Robotisation in Aviation: the rise of automation in the skies

While a world filled with AI and robots may still seem like a distant future, the reality is that they have already become an integral part of various industries, aviation included. According to Jo Alex Tanem, CEO of Nordic Dino Robotics AB, the company behind the innovative Nordic Dino system for cleaning aircraft exteriors, as technology continues to advance, robots are making their presence felt in several areas of aviation, from pilotless planes to ground handling and even passenger service.

No human in a cockpit

“Robot pilots and pilotless planes are no longer the stuff of science fiction,” Jo Alex Tanem says. “With advancements in artificial intelligence and automation, the aviation industry is exploring the concept of autonomous aircraft. These pilotless planes rely on sophisticated robotic systems that can control flight operations and make real-time decisions based on complex algorithms. While the idea of a plane flying without human pilots may raise concerns, such systems can even enhance safety and efficiency by eliminating human errors and fatigue-related risks.”

Robots maintaining the aircraft

Moving beyond the cockpit, robots are also making their mark in maintenance, repair, and overhaul (MRO) operations. “In MRO, robots are employed for tasks that require precision and repeatability, such as drilling, painting, fastening, and inspection. These automated processes not only improve the quality and speed of maintenance operations but also reduce costs. However, it’s worth noting that human oversight is still necessary to ensure the accuracy and safety of these automated processes, creating new career possibilities in this evolving field,” he explains.

Baggage handling and aircraft washing? Leave it robots

Ground handling is another area where robots are finding their place. “Aircraft washing robots, such as Nordic Dino, are used to save time, reduce the number of required staff, and increase safety. These specialised robots are designed to efficiently clean the exterior of aircraft, eliminating the need for manual labour-intensive washing procedures.”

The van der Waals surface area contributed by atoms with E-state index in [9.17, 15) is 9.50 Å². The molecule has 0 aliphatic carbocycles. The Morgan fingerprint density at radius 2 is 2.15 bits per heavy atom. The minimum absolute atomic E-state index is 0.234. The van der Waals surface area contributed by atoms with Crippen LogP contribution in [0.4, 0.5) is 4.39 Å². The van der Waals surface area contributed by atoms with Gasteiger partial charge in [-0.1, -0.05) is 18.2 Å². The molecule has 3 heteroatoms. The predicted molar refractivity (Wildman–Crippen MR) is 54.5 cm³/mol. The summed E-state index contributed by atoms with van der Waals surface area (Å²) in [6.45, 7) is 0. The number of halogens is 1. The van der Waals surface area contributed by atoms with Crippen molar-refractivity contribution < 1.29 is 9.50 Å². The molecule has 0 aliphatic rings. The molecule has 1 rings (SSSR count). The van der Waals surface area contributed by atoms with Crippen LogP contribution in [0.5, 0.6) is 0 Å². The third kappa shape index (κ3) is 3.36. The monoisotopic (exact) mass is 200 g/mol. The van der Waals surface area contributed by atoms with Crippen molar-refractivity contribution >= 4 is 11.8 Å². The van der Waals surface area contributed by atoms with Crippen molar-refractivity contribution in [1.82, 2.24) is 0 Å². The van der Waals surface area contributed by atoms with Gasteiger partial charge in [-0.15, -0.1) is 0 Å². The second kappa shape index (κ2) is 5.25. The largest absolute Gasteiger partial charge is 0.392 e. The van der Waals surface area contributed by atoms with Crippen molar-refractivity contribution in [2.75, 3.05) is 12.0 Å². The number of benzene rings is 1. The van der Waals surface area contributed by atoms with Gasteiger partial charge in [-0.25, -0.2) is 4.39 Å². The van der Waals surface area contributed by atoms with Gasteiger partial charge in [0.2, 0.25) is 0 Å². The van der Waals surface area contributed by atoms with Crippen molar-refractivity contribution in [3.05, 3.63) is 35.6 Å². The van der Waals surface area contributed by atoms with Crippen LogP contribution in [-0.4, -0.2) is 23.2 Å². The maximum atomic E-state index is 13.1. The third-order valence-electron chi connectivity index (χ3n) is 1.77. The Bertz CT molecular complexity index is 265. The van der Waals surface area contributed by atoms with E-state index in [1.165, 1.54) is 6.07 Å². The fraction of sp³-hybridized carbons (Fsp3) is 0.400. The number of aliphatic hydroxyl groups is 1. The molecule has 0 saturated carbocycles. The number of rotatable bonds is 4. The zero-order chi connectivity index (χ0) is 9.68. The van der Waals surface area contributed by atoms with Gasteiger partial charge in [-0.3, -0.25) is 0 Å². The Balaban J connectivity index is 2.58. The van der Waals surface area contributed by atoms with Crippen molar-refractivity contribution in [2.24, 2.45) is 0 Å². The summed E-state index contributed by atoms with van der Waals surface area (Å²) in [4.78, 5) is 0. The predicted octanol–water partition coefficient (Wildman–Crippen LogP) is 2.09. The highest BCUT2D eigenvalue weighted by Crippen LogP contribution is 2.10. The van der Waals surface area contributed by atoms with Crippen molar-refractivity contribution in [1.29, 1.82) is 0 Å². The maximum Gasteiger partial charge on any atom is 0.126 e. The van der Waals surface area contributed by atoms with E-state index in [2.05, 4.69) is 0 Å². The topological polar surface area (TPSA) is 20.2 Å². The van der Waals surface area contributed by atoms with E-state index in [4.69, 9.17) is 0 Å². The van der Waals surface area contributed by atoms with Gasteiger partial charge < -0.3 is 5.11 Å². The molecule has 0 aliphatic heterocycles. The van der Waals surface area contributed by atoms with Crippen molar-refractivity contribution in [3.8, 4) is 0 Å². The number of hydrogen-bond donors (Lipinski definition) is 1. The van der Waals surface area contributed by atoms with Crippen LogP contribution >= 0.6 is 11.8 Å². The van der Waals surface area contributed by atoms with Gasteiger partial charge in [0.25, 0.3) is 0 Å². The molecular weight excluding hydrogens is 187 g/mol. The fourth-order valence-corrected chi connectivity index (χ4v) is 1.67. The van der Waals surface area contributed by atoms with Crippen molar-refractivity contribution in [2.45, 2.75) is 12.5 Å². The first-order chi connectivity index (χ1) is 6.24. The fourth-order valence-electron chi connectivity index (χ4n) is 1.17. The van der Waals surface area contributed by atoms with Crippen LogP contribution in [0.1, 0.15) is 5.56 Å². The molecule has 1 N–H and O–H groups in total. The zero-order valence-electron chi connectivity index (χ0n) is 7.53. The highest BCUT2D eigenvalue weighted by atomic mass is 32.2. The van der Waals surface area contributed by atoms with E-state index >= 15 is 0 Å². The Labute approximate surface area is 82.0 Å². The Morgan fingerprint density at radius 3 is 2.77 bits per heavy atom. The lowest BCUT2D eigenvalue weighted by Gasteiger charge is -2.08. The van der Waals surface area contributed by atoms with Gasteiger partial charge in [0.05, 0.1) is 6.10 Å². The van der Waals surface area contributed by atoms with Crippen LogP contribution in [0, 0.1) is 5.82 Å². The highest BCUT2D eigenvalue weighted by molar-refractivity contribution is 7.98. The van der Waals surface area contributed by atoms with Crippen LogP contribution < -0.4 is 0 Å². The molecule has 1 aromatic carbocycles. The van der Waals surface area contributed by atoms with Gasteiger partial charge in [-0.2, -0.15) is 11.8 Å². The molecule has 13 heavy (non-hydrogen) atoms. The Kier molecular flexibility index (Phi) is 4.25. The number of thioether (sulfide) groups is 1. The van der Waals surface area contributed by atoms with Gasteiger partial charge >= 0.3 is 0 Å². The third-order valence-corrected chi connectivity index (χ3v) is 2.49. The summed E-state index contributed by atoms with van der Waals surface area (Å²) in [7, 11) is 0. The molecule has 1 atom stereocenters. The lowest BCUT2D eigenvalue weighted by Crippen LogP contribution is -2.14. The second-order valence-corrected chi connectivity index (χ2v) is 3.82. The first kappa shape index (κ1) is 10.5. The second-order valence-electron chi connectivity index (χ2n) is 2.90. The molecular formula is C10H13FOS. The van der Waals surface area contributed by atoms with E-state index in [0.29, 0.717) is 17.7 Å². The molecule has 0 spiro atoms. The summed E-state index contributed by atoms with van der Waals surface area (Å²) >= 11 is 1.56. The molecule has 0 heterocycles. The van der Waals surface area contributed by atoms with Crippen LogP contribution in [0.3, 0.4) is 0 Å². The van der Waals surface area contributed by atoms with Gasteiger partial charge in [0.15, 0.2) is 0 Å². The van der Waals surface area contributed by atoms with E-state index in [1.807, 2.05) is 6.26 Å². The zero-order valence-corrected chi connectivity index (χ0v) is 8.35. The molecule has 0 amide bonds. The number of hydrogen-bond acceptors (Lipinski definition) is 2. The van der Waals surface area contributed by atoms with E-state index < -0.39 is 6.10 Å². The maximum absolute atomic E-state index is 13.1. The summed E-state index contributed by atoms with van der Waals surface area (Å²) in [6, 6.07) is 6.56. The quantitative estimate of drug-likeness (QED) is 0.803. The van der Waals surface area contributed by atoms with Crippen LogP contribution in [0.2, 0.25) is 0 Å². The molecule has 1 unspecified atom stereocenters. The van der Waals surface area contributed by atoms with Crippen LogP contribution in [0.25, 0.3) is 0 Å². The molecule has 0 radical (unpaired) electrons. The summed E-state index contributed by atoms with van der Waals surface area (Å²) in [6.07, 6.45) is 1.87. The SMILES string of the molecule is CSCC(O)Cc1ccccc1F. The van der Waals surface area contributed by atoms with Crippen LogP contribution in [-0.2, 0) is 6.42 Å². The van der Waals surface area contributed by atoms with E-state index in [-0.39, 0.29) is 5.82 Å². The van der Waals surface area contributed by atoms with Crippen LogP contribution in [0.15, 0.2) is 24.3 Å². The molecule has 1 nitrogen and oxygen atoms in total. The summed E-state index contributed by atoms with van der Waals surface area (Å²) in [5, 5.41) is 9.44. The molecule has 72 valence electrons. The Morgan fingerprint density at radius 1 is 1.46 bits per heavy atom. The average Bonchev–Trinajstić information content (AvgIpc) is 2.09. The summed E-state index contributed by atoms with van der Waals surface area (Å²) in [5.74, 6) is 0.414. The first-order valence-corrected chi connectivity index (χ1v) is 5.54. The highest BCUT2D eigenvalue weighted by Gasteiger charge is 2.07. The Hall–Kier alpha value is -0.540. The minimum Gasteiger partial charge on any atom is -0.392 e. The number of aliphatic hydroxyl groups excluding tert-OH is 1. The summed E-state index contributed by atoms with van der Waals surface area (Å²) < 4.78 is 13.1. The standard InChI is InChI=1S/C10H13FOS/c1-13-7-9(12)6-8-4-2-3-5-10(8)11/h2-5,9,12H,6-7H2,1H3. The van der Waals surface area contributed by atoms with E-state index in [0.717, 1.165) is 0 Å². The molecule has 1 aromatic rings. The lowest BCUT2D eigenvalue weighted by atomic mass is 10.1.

Furthermore, Jo Alex Tanem shares that ground handling procedures might soon have some changes as an outdoor-based baggage-loading system is under development. “This system aims to automate the loading and unloading of loose passenger bags from narrow-bodied aircraft, streamlining the ground handling process and enhancing operational efficiency.”

Is it a bird? A plane? It’s a robot

Another significant challenge, expected to be eliminated by robots, is collisions with birds, also called bird strikes. “To address this issue, researchers have turned to robotic solutions – a robotic imitation of a peregrine falcon in keeping birds away from flight paths. The robotic falcon, designed to mimic the size, shape, and markings of its real-life counterpart, is used to chase flocks away from airports, mitigating the risk of bird strikes. Similarly, robotic dogs are strategically positioned around the airport perimeter to detect and deter wildlife from entering the airport grounds, preventing potential disruptions to flight traffic,” Jo Alex Tanem explains.

Robots caring for passengers

Robots are not limited to operational aspects of aviation; they are also playing a role in enhancing passenger service at airports. Remote interactive robots are being deployed in airport stores to serve customers and recommend products, aiming to provide a more engaging and enjoyable shopping experience. “These robots can assist customers, answer queries, and promote products, contributing to sales promotion efforts. Robotic check-in assistants are also being developed. They use facial recognition technology to match customers’ faces with scanned passports, check them in, and guide them to the luggage drop area, streamlining the check-in process and improving customer convenience,” he adds.

“As the aviation industry continues to embrace automation and robotics, we can expect further advancements and innovations that will shape the future of air travel. While robots may not entirely replace humans in aviation, they have the potential to revolutionise the industry, making it safer and more efficient. The future of aviation is here, and it’s taking flight on the wings of automation and robotics,” says Jo Alex Tanem, CEO of Nordic Dino Robotics AB.

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